Yangon, Myanmar: Myanmar says it has found a rare, white elephant in the jungles of the western Ayeyarwaddy region.
Forestry official Tun Tun Oo says the 7-year-old female was captured by his department on Friday, six weeks after it was initially spotted in a reserve in Pathein township.
”We had to be careful,” he said. “It's wild. We didn't want the elephant or the forestry department officials to get hurt.”
White elephants, actually albinos, have for centuries been revered in Myanmar, Thailand, Laos and other Asian nations.
Often pinkish in color, with fair eyelashes and toenails, the animals were normally kept and pampered by monarchs as a symbol of royal power and prosperity—and many people still believe they bring good luck to the country.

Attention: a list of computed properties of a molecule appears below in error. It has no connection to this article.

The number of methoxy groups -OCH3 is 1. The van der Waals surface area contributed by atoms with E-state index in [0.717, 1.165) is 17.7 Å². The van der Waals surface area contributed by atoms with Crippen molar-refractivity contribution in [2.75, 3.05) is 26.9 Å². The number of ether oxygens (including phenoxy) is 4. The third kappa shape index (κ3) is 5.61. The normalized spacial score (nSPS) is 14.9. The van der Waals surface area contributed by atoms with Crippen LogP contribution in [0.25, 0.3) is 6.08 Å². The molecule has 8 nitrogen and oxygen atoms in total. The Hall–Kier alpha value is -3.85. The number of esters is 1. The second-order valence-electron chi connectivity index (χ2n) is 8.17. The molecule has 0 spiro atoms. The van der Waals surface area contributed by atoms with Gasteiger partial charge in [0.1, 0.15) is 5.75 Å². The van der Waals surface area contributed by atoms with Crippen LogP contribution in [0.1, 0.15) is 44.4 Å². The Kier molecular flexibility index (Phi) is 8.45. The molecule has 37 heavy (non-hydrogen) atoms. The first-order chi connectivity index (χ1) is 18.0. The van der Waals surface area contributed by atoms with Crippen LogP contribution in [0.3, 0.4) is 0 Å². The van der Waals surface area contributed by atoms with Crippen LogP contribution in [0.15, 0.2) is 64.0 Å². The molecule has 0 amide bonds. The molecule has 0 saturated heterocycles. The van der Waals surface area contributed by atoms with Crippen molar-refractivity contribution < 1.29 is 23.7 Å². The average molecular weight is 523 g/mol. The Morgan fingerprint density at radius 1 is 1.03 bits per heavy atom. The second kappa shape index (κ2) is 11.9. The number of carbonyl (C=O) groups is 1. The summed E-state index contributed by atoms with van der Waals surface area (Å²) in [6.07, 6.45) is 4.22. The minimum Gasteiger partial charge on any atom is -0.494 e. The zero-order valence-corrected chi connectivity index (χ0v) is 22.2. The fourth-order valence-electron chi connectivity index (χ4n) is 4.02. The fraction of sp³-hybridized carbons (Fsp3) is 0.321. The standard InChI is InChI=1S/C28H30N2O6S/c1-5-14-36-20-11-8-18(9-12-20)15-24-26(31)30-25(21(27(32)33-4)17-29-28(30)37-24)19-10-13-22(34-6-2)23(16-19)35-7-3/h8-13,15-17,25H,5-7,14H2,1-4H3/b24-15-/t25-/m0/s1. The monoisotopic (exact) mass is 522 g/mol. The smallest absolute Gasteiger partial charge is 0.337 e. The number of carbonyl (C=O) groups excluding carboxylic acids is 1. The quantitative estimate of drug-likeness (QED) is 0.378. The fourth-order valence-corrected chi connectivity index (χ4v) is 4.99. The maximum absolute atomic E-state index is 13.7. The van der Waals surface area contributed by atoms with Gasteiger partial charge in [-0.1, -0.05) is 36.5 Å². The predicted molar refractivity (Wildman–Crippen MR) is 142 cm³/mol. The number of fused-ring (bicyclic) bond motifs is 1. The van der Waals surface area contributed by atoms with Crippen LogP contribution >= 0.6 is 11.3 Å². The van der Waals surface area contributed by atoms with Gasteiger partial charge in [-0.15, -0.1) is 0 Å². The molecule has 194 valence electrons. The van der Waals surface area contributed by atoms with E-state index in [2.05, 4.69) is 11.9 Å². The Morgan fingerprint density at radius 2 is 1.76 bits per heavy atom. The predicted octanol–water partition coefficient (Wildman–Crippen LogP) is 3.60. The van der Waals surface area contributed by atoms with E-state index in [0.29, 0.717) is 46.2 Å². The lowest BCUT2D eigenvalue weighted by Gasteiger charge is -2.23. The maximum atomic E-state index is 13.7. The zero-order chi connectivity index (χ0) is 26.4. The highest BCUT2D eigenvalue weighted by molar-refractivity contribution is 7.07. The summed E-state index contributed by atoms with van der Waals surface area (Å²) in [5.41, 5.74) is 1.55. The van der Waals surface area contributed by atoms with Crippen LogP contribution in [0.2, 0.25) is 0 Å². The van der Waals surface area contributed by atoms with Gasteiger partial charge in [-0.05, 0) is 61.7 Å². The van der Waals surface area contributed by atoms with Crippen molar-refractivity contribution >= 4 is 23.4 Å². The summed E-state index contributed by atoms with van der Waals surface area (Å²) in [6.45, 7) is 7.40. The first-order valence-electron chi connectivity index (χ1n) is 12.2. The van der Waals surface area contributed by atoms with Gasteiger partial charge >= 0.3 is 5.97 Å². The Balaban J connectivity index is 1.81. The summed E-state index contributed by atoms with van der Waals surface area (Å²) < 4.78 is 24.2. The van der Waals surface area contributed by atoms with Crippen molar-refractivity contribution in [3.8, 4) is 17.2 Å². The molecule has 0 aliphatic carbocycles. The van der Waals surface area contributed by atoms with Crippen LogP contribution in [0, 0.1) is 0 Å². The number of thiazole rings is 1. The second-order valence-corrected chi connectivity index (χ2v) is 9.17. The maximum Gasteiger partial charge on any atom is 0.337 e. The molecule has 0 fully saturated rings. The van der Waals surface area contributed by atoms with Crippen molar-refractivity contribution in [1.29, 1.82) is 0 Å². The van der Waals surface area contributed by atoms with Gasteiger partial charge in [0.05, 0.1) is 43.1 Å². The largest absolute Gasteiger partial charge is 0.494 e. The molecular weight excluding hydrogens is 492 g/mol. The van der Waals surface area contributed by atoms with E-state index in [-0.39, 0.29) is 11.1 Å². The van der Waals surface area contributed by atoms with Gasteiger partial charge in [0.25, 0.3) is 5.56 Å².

Myanmar has eight white elephants in captivity, most from the Ayeyarwaddy region. Five are now in the zoo in the capital, Naypyitaw, and three in Yangon.
According to The World Wildlife Fund, there are between 25,600 and 32,750 Asian elephants remaining in the wild. Only males carry tusks and are the exclusive victims of poaching for their ivory.
The capture of wild elephants for domestic use has become a threat to wild populations. India, Vietnam, and Myanmar have banned capture in order to conserve their wild herds, but in Myanmar elephants are still caught each year for the timber industry or the illegal wildlife trade, the WWF says.